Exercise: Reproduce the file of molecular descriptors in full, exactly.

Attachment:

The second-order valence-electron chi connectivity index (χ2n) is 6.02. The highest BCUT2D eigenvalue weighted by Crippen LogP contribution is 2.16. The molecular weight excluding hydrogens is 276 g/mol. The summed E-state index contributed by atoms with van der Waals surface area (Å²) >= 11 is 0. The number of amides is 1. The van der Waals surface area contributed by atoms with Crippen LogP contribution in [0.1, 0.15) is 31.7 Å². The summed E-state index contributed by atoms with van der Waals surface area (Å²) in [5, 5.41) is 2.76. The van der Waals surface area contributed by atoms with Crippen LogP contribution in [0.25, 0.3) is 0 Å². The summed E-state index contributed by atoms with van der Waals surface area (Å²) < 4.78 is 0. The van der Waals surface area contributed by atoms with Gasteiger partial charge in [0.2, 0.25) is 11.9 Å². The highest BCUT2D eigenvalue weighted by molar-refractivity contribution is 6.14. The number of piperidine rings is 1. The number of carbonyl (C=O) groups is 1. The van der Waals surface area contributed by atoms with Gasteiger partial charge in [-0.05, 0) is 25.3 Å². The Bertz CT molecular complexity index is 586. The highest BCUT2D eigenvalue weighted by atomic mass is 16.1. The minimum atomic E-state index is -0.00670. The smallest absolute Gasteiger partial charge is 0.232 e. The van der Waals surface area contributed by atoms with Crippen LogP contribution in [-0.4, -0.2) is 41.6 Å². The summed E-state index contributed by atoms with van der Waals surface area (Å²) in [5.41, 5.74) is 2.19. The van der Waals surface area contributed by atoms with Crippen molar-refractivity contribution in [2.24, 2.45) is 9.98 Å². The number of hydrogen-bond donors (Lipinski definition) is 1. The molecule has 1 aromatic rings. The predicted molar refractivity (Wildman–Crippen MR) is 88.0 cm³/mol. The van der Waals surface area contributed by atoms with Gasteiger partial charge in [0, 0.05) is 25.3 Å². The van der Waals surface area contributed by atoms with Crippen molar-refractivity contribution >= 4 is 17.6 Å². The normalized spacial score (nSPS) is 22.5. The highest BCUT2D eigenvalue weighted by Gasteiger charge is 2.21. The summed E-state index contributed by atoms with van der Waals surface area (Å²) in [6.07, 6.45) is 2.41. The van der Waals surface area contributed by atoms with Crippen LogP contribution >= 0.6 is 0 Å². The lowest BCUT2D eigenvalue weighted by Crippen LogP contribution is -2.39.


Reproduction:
The second-order valence-electron chi connectivity index (χ2n) is 6.02. The highest BCUT2D eigenvalue weighted by Crippen LogP contribution is 2.16. The molecular weight excluding hydrogens is 276 g/mol. The summed E-state index contributed by atoms with van der Waals surface area (Å²) >= 11 is 0. The number of amides is 1. The van der Waals surface area contributed by atoms with Crippen LogP contribution in [0.1, 0.15) is 31.7 Å². The summed E-state index contributed by atoms with van der Waals surface area (Å²) in [5, 5.41) is 2.76. The van der Waals surface area contributed by atoms with Crippen LogP contribution in [0.25, 0.3) is 0 Å². The summed E-state index contributed by atoms with van der Waals surface area (Å²) < 4.78 is 0. The van der Waals surface area contributed by atoms with Gasteiger partial charge in [0.2, 0.25) is 11.9 Å². The highest BCUT2D eigenvalue weighted by molar-refractivity contribution is 6.14. The number of piperidine rings is 1. The number of carbonyl (C=O) groups is 1. The van der Waals surface area contributed by atoms with Gasteiger partial charge in [-0.05, 0) is 25.3 Å². The Bertz CT molecular complexity index is 586. The highest BCUT2D eigenvalue weighted by atomic mass is 16.1. The minimum atomic E-state index is -0.00670. The smallest absolute Gasteiger partial charge is 0.232 e. The van der Waals surface area contributed by atoms with Crippen LogP contribution in [-0.4, -0.2) is 41.6 Å². The summed E-state index contributed by atoms with van der Waals surface area (Å²) in [5.41, 5.74) is 2.19. The van der Waals surface area contributed by atoms with Crippen molar-refractivity contribution in [2.24, 2.45) is 9.98 Å². The number of hydrogen-bond donors (Lipinski definition) is 1. The molecule has 1 aromatic rings. The predicted molar refractivity (Wildman–Crippen MR) is 88.0 cm³/mol. The van der Waals surface area contributed by atoms with Gasteiger partial charge in [0, 0.05) is 25.3 Å². The van der Waals surface area contributed by atoms with Crippen molar-refractivity contribution >= 4 is 17.6 Å². The normalized spacial score (nSPS) is 22.5. The highest BCUT2D eigenvalue weighted by Gasteiger charge is 2.21. The summed E-state index contributed by atoms with van der Waals surface area (Å²) in [6.07, 6.45) is 2.41. The van der Waals surface area contributed by atoms with Crippen LogP contribution >= 0.6 is 0 Å². The lowest BCUT2D eigenvalue weighted by Crippen LogP contribution is -2.39.